First Day in Prison
The Intake Process
When you first arrive at prison, you must undergo an intake – or admission and orientation – process that will most likely take up your whole first day and carry on for several days to weeks afterwards, depending on the type of facility you are at. Do not be surprised if you spend a good chunk of the intake process waiting in a cell or a room between interviews and assessments.
Much like being booked into jail, when you first get to prison, you will be fingerprinted, photographed, and strip-searched. These searches will be conducted by a guard of the same sex. While they can be invasive, you will eventually get used to them if they happen to you in prison. They will check inside of your mouth, your hair, under your arms, and will ask you to squat and cough.
The intake process is a good time to bring to attention any major medical or psychological concerns you might have. In prison, no one is looking out for you, or your needs. You must be your own advocate and be persistent with trying to address what you need.
You will most likely also be asked to sign an agreement to follow the rules of your facility, as well as a release for staff to monitor your mail and phone conversations.
Be aware that the intake staff know everything that they need to know about your crime and conviction. Even if they fish for more details on your crime, do not volunteer additional information.
During intake, you will undergo several assessments to gauge your medical and psychological condition. These will be conducted by health services, the psychology department, and the team from your unit.
They will be looking for mental health risks such as suicide and self-harm, medical needs that will need immediate attention, as well as educational, religious and criminal background and any other pertinent information for the staff at your particular facility.
What you can bring
Any clothing or items that you come in with will be inspected by staff to determine if you can keep them. In general, the only items that you should bring with you are up to two sets of glasses, prescription medication, and a list of contacts to put on your telephone/mail/visitation list.
You could also try to bring a money order and/or cash to deposit into your commissary account so that you have money to spend.
What you will be given
You will most likely be given an identification card, a set of prison clothing, and a mattress roll with bedding and perhaps some toiletries and a towel. Most likely you will be given all you need for a few days until you can get fitted for other clothing or purchase things from the commissary.
Introduction to Programs
In some prisons – especially federal ones – you may undergo several days to weeks of orientation where you will learn about various services, classes, and programs available to you. These can range from programs for drug addicts to sex offenders, religious programs, group therapy sessions, GED and other educational opportunities, etc. It is highly recommended that you take advantage of these opportunities.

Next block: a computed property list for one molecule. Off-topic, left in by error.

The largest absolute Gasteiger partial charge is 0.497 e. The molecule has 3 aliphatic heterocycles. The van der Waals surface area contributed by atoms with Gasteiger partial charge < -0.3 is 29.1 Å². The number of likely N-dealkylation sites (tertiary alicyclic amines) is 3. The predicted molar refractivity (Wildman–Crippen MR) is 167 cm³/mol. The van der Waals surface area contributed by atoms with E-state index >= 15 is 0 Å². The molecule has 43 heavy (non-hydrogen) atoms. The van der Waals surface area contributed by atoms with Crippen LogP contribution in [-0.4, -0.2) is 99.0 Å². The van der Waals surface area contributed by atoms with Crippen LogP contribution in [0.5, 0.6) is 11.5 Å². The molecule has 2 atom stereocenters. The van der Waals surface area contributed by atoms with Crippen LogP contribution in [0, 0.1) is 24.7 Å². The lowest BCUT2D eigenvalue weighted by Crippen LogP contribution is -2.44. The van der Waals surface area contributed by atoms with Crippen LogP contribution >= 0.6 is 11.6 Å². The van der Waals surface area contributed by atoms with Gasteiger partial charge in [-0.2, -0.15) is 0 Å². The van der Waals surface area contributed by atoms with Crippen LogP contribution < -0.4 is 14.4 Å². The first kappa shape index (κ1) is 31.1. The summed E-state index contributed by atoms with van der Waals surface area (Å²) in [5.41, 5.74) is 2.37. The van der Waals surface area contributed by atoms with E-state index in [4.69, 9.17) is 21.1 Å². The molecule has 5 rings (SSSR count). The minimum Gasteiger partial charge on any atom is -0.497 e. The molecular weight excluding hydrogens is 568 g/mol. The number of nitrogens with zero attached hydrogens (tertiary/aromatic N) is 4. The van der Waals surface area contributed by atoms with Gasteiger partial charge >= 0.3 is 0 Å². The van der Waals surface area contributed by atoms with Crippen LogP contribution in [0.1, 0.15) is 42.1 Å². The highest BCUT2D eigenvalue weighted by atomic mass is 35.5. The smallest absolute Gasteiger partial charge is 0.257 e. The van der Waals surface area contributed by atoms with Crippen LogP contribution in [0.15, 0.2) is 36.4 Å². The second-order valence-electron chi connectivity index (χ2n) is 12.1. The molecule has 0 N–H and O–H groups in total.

They are excellent ways to pass time. In addition, it is proven that inmates who make a conscious effort to improve themselves and learn while in prison will adjust better to society once released, as well as lower their chances of being reincarcerated.
During the intake process, you may also be assigned to a specific job. Before these assignments take place, try to learn about the various job opportunities that exist so you can make a request at job assignment time (although it is not guaranteed you will land that job.)
Housing, Bathrooms, Laundry
There are different types of housing for inmates, and you will be placed based on your convictions, medical and psychological screenings, and other factors determined by the facility. If you are housed at a low or medium security level facility, you may share a cell with at least one other person.
Cells are outfitted with bunks and in some cases a toilet and/or sink. Again, depending on your security level, you may be permitted to purchase a television or radio to have in your cell.
When you are first taken to your cell, greeting your cellmates is an important first impression to make. Knock and introduce yourself, identifying that you were assigned to that cell. Ask which bunk the existing cellmate(s) would like for you to have, and be patient if they need to clean it off.
Be respectful of the fact that your cellmate(s) have been in prison longer and can offer you advice. However, be firm in who you are and do not present yourself in a way that will get you taken advantage of or walked all over.
While no one wants additional cellmates, it is a generally accepted fact that each cell will get more inmates. Do not feel bad for making the space more crowded. In addition, it is evident that inmates are not able to choose where they live, so do not worry too quickly about who you have been bunked with.